Forklift operator fined after dangerous lift causes injury

Monday, May 19, 2014 - 12:30
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FINED: Stephen Bellingham (not shown) fined for incident

A forklift operator has been fined for safety failings after a teenager was seriously injured by a half-tonne heating unit during a dangerous lifting operation.

The anonymous 18-year-old victim required reconstructive surgery after sustaining multiple fractures of his right shoulder, left shin bone and left ankle in the incident, at a Maidstone manufacturing company in June 2013.

He was crushed by a large 493kg unit after being asked to hold it in place on the forks of a truck driven by co-worker Stephen Bellingham.

Mr Bellingham, 49, from Larkfield, had been moving the heater in an inherently unsafe manner, investigators from the Health and Safety Executive (HSE) discovered.

“This incident demonstrates all too clearly that a single poor decision can have devastating consequences.”

Kevin Golding, HSE

Maidstone magistrates heard the unit had been removed from a factory building and placed next to a skip that he wanted to access, as his role included sorting and loading waste into skips using a forklift.

He managed to manoeuvre the unit onto the forks of the truck, but noted it was unstable and asked a passing colleague to help steady the load.

The co-worker held it in place as best he could, but as it was lifted it slid off and fell, landing on top of him because he unable to move away.

HSE established Mr Bellingham was acting entirely independently in opting to move the unit in this way.

He was, the court heard, an experienced forklift operator, but failed to assess the risks and possible consequences.

The court were told that had the lift been properly planned and managed, an alternative, safer method could have been found.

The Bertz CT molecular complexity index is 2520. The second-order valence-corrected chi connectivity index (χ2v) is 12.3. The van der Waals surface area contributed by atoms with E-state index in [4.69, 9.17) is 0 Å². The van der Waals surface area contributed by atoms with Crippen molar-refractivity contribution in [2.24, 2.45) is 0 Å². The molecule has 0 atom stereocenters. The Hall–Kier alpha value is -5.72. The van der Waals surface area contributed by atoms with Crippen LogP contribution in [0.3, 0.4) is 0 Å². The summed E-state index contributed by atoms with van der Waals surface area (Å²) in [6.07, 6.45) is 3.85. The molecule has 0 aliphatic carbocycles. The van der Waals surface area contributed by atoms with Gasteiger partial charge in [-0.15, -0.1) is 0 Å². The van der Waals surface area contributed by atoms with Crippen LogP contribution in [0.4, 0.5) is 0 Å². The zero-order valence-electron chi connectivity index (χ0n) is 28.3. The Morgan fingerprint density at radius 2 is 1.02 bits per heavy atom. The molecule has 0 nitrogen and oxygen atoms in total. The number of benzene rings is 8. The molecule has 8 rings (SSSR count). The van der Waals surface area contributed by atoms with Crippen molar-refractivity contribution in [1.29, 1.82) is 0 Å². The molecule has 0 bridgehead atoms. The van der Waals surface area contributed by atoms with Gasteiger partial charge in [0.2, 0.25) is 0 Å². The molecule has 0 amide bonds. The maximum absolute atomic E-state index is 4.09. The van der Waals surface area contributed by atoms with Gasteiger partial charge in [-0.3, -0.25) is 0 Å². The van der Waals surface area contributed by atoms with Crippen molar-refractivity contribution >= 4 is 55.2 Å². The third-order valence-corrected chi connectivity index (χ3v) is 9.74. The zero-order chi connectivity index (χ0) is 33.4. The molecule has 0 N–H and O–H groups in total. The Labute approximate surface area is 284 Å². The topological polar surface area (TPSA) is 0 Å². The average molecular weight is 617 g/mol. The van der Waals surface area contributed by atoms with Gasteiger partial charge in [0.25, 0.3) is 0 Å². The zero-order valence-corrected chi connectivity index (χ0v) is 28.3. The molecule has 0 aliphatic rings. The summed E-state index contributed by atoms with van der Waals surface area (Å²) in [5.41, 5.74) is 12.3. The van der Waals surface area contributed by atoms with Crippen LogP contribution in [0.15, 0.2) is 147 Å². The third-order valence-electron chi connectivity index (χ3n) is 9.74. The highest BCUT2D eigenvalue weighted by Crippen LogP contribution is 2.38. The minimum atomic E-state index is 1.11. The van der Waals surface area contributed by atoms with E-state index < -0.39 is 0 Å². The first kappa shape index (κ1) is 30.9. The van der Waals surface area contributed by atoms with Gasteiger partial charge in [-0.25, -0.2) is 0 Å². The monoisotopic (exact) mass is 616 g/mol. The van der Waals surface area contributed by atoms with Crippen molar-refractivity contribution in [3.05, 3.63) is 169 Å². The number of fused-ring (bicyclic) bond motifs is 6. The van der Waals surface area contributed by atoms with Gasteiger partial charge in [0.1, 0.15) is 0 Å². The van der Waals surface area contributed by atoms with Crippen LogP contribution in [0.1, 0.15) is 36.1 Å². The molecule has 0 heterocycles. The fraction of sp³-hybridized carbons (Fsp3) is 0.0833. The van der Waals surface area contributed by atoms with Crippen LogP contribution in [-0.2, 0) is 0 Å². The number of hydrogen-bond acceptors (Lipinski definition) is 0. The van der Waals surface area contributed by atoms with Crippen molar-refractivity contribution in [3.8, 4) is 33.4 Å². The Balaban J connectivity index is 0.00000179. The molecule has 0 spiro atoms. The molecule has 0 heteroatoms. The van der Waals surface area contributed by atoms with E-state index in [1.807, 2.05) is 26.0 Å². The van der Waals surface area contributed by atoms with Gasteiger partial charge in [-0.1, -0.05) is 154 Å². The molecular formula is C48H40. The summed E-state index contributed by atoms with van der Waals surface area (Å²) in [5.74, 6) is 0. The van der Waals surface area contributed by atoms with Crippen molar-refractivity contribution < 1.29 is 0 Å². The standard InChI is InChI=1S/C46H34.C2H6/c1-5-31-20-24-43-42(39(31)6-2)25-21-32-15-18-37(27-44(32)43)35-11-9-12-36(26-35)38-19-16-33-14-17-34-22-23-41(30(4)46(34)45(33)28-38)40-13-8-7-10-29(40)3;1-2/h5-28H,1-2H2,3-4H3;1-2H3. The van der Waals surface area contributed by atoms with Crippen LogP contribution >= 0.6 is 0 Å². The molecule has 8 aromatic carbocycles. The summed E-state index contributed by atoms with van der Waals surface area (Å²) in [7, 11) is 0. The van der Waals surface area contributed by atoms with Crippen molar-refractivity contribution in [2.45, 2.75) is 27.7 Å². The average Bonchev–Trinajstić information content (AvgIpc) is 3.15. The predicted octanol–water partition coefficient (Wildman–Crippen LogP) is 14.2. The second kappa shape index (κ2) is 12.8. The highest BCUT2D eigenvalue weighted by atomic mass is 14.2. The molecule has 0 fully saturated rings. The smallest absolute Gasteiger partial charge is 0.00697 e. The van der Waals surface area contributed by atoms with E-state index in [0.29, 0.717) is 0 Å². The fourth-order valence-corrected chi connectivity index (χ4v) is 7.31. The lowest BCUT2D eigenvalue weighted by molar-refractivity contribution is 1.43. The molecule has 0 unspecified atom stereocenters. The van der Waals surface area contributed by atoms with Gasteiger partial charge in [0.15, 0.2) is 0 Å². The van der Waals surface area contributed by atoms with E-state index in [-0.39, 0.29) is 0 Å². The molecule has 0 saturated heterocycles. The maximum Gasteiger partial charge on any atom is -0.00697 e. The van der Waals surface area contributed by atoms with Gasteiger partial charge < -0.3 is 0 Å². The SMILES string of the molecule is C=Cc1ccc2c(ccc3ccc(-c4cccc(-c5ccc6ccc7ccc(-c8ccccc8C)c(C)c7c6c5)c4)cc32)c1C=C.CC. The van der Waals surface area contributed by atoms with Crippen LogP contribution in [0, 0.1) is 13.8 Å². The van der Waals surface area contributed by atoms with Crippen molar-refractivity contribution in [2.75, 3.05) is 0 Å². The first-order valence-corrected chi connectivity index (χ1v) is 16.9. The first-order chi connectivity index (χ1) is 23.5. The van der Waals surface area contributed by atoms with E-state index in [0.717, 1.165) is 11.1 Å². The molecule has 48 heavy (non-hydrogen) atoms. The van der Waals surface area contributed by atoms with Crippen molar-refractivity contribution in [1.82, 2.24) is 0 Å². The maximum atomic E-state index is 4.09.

Stephen Bellingham, of Brooklands Road, Larkfield, was fined a nominal £270 after pleading guilty to a single breach of the Health and Safety at Work etc Act 1974.

The low penalty reflected the fact he was dismissed for gross misconduct as a result of the incident, and has been unable to find alternative employment or claim any benefits since.

Magistrates said a higher fine would not compensate for the suffering he has already endured because of a momentary lapse of judgement.

Kevin Golding, Inspector at the HSE, said: “This incident demonstrates all too clearly that a single poor decision – on this occasion asking an inexperienced colleague to stand in a dangerous position to steady a large, heavy and unstable load – can have devastating consequences.

“The young worker is fortunate to have regained full mobility, but he was unable to work for a considerable period.

“His ordeal should serve as a powerful reminder to all employees, particularly those in control of potentially dangerous machinery, to fully consider the consequences of their actions.

“Stephen Bellingham failed to do this.

“All lifting operations should be properly planned and assessed, and where a load appears to be unstable the operation must be stopped immediately to consider appropriate restraints or alternative methods.”

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